We’re back! In saying goodbye to the graduating seniors of the Scribe, the last edition was bitter-sweet. We’re delighted, however, to come back with a whole new take on the magazine. While we loved being a purely creative magazine, we believe we hold a far more substantial responsibility in the privilege of being a homegrown entreprise read by such large numbers of you. On that note, the Scribe is growing into something of a cultural magazine : with commentaries on music, food, movies, books and even an opinion-based current affairs column! Alongside the regular creative pieces, of course.
In light of our new purpose as a magazine, we’re really excited to introduce you to our incredible new team! Each and every one of them has worked tirelessly on crafting their own pieces to perfection, while also curating content created by their peers. We’re incredibly proud of their work on this first edition and can’t wait to see what they come up with next.
We’d also like to thank you, our readers, for continuing to support The Scribe. Thank you for reading, contributing to and engaging with the content we publish in any way. We love and appreciate you, our lovely community of people, very much.We urge every single one of you to express yourselves, in any form you can imagine — photography, poetry, art, or prose through this magazine. You can also send in opinion-based pieces on really anything under the sun, even if it does not have a strong creative basis. It’s a huge honor to be able to enable a platform for the Aditi community to voice themselves, creative or otherwise.
Finally, we’d like to thank Mr. Jayarajan and Ms. Joshi for their constant support of The Scribe, without which none of this would be possible.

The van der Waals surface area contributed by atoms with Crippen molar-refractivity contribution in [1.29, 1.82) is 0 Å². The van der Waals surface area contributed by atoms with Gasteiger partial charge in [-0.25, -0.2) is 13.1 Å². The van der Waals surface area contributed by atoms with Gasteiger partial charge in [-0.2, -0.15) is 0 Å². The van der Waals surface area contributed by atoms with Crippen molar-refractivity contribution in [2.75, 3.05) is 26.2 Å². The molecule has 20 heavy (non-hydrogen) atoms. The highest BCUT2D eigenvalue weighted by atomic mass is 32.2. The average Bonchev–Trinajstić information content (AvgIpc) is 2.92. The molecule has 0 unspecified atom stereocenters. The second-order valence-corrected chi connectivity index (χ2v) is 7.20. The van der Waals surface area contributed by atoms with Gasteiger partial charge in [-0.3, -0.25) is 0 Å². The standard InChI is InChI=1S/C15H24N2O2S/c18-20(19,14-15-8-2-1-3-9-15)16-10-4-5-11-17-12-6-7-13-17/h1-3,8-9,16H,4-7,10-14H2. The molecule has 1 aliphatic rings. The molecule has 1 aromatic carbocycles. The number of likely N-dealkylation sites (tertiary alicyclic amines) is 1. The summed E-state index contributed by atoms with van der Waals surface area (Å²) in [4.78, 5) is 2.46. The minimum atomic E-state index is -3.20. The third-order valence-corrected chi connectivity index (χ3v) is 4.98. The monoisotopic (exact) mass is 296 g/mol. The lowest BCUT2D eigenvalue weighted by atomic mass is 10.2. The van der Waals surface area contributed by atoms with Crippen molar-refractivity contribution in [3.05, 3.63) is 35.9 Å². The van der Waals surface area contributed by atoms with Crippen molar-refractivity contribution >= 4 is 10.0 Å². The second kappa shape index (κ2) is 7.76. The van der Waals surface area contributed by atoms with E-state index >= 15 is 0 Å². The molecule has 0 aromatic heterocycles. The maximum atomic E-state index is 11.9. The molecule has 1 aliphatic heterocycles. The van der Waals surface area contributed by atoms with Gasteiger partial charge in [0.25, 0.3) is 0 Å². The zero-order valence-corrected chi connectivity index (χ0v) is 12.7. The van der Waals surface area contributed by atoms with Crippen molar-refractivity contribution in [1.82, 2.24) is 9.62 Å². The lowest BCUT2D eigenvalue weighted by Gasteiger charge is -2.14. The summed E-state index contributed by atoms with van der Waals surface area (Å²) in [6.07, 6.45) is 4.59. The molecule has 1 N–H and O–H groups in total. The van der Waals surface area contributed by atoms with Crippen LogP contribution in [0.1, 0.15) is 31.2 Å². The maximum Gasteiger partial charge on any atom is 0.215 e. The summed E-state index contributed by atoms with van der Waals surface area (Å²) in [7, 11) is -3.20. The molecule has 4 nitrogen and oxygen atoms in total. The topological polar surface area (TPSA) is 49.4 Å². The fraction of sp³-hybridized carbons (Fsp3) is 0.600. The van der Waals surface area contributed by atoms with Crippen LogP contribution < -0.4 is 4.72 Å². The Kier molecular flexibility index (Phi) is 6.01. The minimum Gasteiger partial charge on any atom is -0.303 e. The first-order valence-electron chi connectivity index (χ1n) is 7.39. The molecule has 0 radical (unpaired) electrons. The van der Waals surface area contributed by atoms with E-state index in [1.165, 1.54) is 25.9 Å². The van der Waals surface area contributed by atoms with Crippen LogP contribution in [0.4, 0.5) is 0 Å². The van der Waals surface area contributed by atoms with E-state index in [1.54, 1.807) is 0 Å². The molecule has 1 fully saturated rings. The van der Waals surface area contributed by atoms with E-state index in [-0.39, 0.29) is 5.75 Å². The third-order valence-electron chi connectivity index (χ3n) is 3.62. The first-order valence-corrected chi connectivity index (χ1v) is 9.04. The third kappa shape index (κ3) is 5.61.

The theme for this edition is : “How To Make Paperboats”. The paper boat is a symbol of the new and innocent- while also, representing ambitious beginnings, and adventurous voyages.
We really hope you enjoy reading this magazine as much as we enjoyed creating it!
You sit with eyes glued outside, cheeks cupped in your tiny hands. The gentle rain drops splatter against the smooth window pane. A brilliant spark. Gleefully smiling, you appropriate an a4 paper, a discarded newspaper, a tissue paper. Crease by crease, hands trembling, an intangible excitement envelopes you. Your creation is ready. You run outside your house, barely keeping up with your feet. Crouching towards the ground, you gently place your work in the nearest puddle, allowing its sailors to take over. As the rain pours, with soaked hair streaked over your forehead and the cool caress of monsoon wind, you marvel as your vessel comes to life. It teeters along the rippled surface, setting off on its voyage. Your hand shoots out, fingers stretching as though to grab your bit of art. It seems just out of reach. That’s the beauty of it. The rain pounds your outstretched hand. Crease by crease, fold by fold, your paper boat carries away a small piece of your childhood. Never to return.
Akash Shroff, 12 AICE
It’s children with messy hair and crooked smiles who find happiness in the little things. Jumping into puddles with your friends, making little boats and setting them afloat, laughing for no reason at all, it’s about joy in it’s most unadulterated form. It’s innocence, carefree grins, crinkled eyes and open minds. It’s making a paperboat and setting it to sea, certain that it would reach the farthest corners of the earth without a tear. It’s loud laughs that surprise you as they escape, it’s skinned knees and cartoon bandaids. It’s happiness simply for the sake of it, bereft of worries and anxieties and inhibitions. It’s living in a whirlwind world, slowing down, taking a breath, savoring the moment. It’s about making a little boat and letting it go, the feeling of being part of something unfathomably bigger than yourself, the idea that maybe, just maybe, that boat could float forever.